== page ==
Women rise in equality in the arts

Diversity has always been a shining achievement in the arts. Artists tend to look past the outward appearances of race and gender to see what truly makes up a person.

We have come far in the area of gender roles. Most women aren’t at home all day cleaning and taking care of the children while the men are all at work. Women and men work outside the home, and the margin between women’s wages and men’s wages, while not equal, are better than in the past.

Data from the Bureau of Labor Statistics showed women represent 51 percent of all persons employed in management, professional, and related occupations, somewhat more than their share of total employment of 47 percent.

Though these percentages are changing, it is much different on the stage, especially in dance, where men are the leaders in virtually every style genre of dance.

In ballet, the male gaze theory says that when a man and woman dance together in ballet, the man stands behind her presenting her to the men in the audience. The male gaze theory also states that the man always looks at the woman in a sexual manner and presents her to the men in the audience to do so as well. He is said to manipulate her and that she is always passive and subservient to him in all of their dancing together.

Most recently, in her thesis “Sight Silenced,” graduate dance major Leann Huddleston explored the meaning of gender roles. Through dance, she investigated women’s role in ballet and her relationship with her male partner.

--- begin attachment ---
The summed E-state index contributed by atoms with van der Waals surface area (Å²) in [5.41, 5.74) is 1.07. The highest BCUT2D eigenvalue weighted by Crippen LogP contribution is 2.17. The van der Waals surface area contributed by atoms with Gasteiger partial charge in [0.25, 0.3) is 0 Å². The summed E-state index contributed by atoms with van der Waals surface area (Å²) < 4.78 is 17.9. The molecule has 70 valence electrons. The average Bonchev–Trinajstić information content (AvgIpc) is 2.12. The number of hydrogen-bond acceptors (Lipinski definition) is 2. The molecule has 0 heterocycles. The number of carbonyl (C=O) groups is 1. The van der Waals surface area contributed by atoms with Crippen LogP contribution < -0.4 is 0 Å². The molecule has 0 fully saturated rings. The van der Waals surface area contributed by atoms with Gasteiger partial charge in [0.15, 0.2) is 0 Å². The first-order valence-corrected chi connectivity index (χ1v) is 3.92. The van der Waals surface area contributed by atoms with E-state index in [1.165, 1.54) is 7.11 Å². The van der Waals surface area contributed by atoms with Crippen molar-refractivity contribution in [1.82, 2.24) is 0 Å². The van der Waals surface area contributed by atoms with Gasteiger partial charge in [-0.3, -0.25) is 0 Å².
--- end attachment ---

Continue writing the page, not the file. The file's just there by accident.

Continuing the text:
“Being a ballet dancer myself, I was confronted with a contradiction – this academic theory and my own personal experience,” Huddleston said. “I have danced pas de deux (a dance for two with a man and a woman) many times, and I have never felt or been trained that I was subservient to my male partner at all.”

She said her experiences and training showed the exact opposite.

“I was trained that we were equals in the relationship, working together to fulfill the choreography,” she said “If something went wrong, we were both held responsible because we were independent individuals working together, not a master over a passive woman.”

This is an important notion because men are also given leniency in performances over women in terms of how they are treated after making mistakes. Women are treated much harsher, which is unfair considering the balance between dance partners requires equality where there is none currently.

In her thesis Huddleston reversed these roles. Throughout the concert, one man went on a transformation journey beginning with only looking at his female partner. In the dance entitled “See no More” the woman dancer covered her partner’s eyes, taking away the limitation sight gives us and enabling him to look at her whole self, including her heart and mind, not just her physical body.

The concert ends with something so simple, yet so foreign to us

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